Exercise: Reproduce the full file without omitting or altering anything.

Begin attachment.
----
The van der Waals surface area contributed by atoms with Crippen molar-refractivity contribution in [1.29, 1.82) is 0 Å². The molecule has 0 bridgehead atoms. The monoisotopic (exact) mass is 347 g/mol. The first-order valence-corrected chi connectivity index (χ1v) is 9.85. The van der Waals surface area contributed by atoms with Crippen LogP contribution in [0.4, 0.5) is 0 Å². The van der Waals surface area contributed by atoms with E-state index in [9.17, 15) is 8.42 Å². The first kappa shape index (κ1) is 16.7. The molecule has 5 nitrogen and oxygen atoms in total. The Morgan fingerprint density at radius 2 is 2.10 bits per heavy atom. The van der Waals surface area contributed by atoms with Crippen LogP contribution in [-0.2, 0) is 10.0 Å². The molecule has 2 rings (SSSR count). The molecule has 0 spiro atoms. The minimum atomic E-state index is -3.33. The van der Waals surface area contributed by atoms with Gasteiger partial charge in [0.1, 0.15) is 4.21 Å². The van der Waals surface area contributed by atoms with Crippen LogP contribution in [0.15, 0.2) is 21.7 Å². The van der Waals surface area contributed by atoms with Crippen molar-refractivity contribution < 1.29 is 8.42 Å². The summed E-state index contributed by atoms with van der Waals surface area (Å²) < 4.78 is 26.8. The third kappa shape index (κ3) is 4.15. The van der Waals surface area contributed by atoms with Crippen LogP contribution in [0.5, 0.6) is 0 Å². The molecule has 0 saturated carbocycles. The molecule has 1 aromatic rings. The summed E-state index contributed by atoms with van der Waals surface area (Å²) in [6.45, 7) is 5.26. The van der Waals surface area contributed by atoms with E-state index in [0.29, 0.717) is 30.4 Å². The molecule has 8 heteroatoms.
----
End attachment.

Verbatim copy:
The van der Waals surface area contributed by atoms with Crippen molar-refractivity contribution in [1.29, 1.82) is 0 Å². The molecule has 0 bridgehead atoms. The monoisotopic (exact) mass is 347 g/mol. The first-order valence-corrected chi connectivity index (χ1v) is 9.85. The van der Waals surface area contributed by atoms with Crippen LogP contribution in [0.4, 0.5) is 0 Å². The van der Waals surface area contributed by atoms with E-state index in [9.17, 15) is 8.42 Å². The first kappa shape index (κ1) is 16.7. The molecule has 5 nitrogen and oxygen atoms in total. The Morgan fingerprint density at radius 2 is 2.10 bits per heavy atom. The van der Waals surface area contributed by atoms with Crippen LogP contribution in [-0.2, 0) is 10.0 Å². The molecule has 2 rings (SSSR count). The molecule has 0 spiro atoms. The minimum atomic E-state index is -3.33. The van der Waals surface area contributed by atoms with Gasteiger partial charge in [0.1, 0.15) is 4.21 Å². The van der Waals surface area contributed by atoms with Crippen LogP contribution in [0.15, 0.2) is 21.7 Å². The van der Waals surface area contributed by atoms with Crippen molar-refractivity contribution < 1.29 is 8.42 Å². The summed E-state index contributed by atoms with van der Waals surface area (Å²) < 4.78 is 26.8. The third kappa shape index (κ3) is 4.15. The van der Waals surface area contributed by atoms with Crippen LogP contribution in [0.5, 0.6) is 0 Å². The molecule has 0 saturated carbocycles. The molecule has 1 aromatic rings. The summed E-state index contributed by atoms with van der Waals surface area (Å²) in [6.45, 7) is 5.26. The van der Waals surface area contributed by atoms with E-state index in [0.29, 0.717) is 30.4 Å². The molecule has 8 heteroatoms.